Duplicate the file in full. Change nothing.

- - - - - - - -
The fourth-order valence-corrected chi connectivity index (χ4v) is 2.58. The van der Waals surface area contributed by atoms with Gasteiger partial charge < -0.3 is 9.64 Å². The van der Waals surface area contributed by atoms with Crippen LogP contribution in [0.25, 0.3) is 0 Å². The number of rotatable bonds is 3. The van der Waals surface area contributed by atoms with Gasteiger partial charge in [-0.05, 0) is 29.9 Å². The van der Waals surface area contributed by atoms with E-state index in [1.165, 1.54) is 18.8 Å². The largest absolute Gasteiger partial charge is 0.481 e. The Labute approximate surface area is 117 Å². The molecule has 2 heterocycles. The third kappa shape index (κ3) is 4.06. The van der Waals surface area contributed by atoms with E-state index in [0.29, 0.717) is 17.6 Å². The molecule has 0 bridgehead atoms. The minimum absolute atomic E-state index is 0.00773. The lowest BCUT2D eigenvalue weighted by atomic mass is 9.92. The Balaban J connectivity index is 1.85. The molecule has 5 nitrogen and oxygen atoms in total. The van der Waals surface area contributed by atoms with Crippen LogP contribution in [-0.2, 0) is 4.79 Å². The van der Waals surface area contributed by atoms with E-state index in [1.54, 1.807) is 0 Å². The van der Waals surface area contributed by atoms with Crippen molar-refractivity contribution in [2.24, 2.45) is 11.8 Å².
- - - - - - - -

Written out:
The fourth-order valence-corrected chi connectivity index (χ4v) is 2.58. The van der Waals surface area contributed by atoms with Gasteiger partial charge < -0.3 is 9.64 Å². The van der Waals surface area contributed by atoms with Crippen LogP contribution in [0.25, 0.3) is 0 Å². The number of rotatable bonds is 3. The van der Waals surface area contributed by atoms with Gasteiger partial charge in [-0.05, 0) is 29.9 Å². The van der Waals surface area contributed by atoms with E-state index in [1.165, 1.54) is 18.8 Å². The largest absolute Gasteiger partial charge is 0.481 e. The Labute approximate surface area is 117 Å². The molecule has 2 heterocycles. The third kappa shape index (κ3) is 4.06. The van der Waals surface area contributed by atoms with E-state index in [0.29, 0.717) is 17.6 Å². The molecule has 0 bridgehead atoms. The minimum absolute atomic E-state index is 0.00773. The lowest BCUT2D eigenvalue weighted by atomic mass is 9.92. The Balaban J connectivity index is 1.85. The molecule has 5 nitrogen and oxygen atoms in total. The van der Waals surface area contributed by atoms with Crippen LogP contribution in [-0.2, 0) is 4.79 Å². The van der Waals surface area contributed by atoms with E-state index in [1.54, 1.807) is 0 Å². The van der Waals surface area contributed by atoms with Crippen molar-refractivity contribution in [2.24, 2.45) is 11.8 Å².